What happened next can only be attributed to the Holy Spirit: I had this overwhelming sense that I actually needed to listen to her (crazy concept, I know…a husband listening to his wife’s correction). I looked at her, nodded and said, “Okay, I didn’t even see it that way. You might be right.” Then, I left to workout at the Y.

At the gym, I thought about what she said. God taught me a precious lesson. What was really happening, at a heart level, was that I was trying to justify myself by my Twitter account. By God’s grace, I don’t do this every time I churn out 140 characters and click “send.” But on this occasion, unfortunately, I was trying to show God, my Twitter followers, and even myself that I am righteous because of my good theology and my recognition of bad theology. I was exalting myself and my efforts rather than exalting Jesus and his work in the gospel.

Twitter didn’t exist in the first century, but if it had existed, I have no doubt disciples of Jesus, like the Galatians, would have been tempted to resort back to a works-based system via tweet rather than trust in what Christ had done for them. The Galatians put their hope in God’s law, in general, and circumcision, in particular. Here’s how Paul responded to their problem: “We know that a person is not justified by works of the law but through faith in Jesus Christ… because by the works of the law no one will be justified” (2:16).

And here’s the interesting thing: Paul is writing this to Christians. The Galatians were forgetting that they were freely justified by faith. The result was that they were seeking to progress in the Christian life (what we call sanctification, see 3:3-5 and below) by depending on works instead of living out of the freedom Christ provided (see 5:1). They thought that adherence to God’s law would make them more acceptable to God and others than they already were because of Christ.

My temptation isn’t to add circumcision or dietary laws or even following the Ten Commandments to what Jesus has done. No, I feel more righteous, more sanctified, by showcasing my theological knowledge, my devotional discipline, or anything else that I think I do “well.” If Paul were writing to me he might have said, “Having begun by the Spirit, are you now being perfected by your Tweets, James?…Does he who supplies the Spirit to you and works miracles among you do so by Twitter or theological debates or quiet times, or by hearing with faith?” (3:3, 5). In other words, my Tweets or blogs or devotional times or theological competence does not make me more acceptable to God than I already am in Christ. The pressure is off. The gospel secures my righteousness. What good news!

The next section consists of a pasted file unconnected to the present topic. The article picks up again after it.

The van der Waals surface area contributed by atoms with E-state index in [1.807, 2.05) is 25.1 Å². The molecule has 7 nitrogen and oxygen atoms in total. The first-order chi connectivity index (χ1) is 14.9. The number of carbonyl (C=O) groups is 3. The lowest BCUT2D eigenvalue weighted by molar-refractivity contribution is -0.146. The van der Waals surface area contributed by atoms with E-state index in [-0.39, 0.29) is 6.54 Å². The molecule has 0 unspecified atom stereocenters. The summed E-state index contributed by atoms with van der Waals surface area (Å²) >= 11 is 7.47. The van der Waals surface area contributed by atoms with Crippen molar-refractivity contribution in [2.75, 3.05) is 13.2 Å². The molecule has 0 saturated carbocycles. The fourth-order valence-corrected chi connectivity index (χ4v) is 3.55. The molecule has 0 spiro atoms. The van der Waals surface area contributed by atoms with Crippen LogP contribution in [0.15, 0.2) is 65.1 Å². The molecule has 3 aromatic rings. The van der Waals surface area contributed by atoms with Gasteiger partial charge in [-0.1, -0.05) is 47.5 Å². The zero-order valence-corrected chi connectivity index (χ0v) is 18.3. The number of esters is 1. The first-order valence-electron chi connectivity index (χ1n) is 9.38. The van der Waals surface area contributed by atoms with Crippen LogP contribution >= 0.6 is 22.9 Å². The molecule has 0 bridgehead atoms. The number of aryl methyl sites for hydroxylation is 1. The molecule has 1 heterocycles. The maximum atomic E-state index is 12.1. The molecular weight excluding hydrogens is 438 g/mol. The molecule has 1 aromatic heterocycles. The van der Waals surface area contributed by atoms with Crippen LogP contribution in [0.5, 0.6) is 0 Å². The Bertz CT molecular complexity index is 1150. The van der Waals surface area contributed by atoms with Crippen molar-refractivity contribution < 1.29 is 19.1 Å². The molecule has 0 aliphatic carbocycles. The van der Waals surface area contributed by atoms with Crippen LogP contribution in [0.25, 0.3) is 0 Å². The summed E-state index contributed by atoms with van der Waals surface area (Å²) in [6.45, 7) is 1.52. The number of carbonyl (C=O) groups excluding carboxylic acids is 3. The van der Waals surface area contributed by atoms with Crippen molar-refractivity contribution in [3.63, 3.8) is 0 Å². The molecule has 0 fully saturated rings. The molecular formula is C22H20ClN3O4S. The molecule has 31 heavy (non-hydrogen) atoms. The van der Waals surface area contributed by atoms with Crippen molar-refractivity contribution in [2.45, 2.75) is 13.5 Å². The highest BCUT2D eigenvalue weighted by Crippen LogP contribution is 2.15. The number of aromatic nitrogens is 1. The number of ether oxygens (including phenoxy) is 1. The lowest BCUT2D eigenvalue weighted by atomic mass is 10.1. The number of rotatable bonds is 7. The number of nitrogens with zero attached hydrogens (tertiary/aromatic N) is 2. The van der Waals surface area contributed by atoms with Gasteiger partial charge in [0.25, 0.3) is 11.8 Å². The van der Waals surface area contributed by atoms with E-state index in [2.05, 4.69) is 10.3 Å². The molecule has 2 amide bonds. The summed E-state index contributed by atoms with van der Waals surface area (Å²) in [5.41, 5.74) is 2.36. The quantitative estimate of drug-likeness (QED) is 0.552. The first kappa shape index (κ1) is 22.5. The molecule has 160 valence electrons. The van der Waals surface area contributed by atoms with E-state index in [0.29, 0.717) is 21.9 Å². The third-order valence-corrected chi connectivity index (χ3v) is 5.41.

O Father, would that I hear the gospel with faith today! I am a supremely loved and perfectly accepted son because of Jesus’ righteousness-providing obedience and sin-bearing death. Let Christ-exalting Tweets flow from that!

Categories
Ministry Theology

Martin Luther’s Ninety-Five Theses

Martin Luther helped spark a revival in the church that continues today. If you worship Jesus at any Protestant congregation, you can thank this German monk.

The son of a copper miner, Martin Luther was an exceptionally bright young man. He began studying law at the university level when he was only 13, and he completed his degree in the shortest amount of time allowed. When he was 21, Luther nearly died in a severe thunderstorm. He thought God was threatening him so he vowed, “I will become a Monk if you save me!”

As a Roman Catholic monk, Luther was terrorized by God’s wrath because of his sin. Luther had a tremendously sensitive conscience. Sin tormented him so much so that he tried to justify himself before God by any means possible. Prayers, extreme fasting, self-flagellation, and even staying in the freezing cold were all attempts to get God on his side. Luther’s entire life was one, grand self-salvation project. He once said, “If anyone would have gained heaven as a monk, I would have been among them.”

Luther’s self-salvation project eventually waned and ultimately dissatisfied his soul. While he pursued a doctorate in Bible, he began to see how the gospel is centered upon justification by faith, not works. After God revealed this to him, primarily through Psalms and Romans, Luther stated: “Here I felt as if I were entirely born again and had entered paradise itself through the gates that had been flung open.” This God-salvation that transformed Luther’s life led to one of the most courageous, individual acts in world history: nailing his Ninety-Five Theses to the Castle Church in Wittenberg.

Because of Luther’s new birth in Christ, he grew restless with the Catholic Church’s position on a number of issues, including justification, papal authority, the authority of Scripture, and forgiveness of sin. He particularly opposed the church concerning indulgences. An indulgence was a statement made by the church that removed or satisfied the punishment for sin. A person could purchase an indulgence to ensure that they would spend the least amount of time possible in purgatory. This communicated to lay people that sin was not only excused but encouraged because salvation could be bought with money. Indulgences were thus the main issue in his theses.

On All Saint’s Eve, October 31, 1517, Luther marched to the Castle Church to nail his theses to the door. Church doors in those days served as community message boards. Due to the next day (All Saint’s Day) being a church holiday, nearly everyone in Wittenberg would have seen his post within 24 hours as they arrived for services. Luther was calling for a city-wide, public discussion of the church’s wicked practices. Luther wrote in Latin, but the theses were translated to German and because of the invention of the printing press they were spread around Germany within two weeks and around Europe within two months.

The Ninety-Five Theses called the church to repentance. Luther’s first thesis set the tone for the Reformation: “When our Lord and Master Jesus Christ said, ‘Repent’ (Matt. 4:17), he willed the entire life of believers to be one of repentance.” Indulgences had become the treasure of the church, but Luther pushed back with perhaps his most majestic contention of all: “The true treasure of the church is the most holy gospel of the glory and grace of God” (Thesis 62).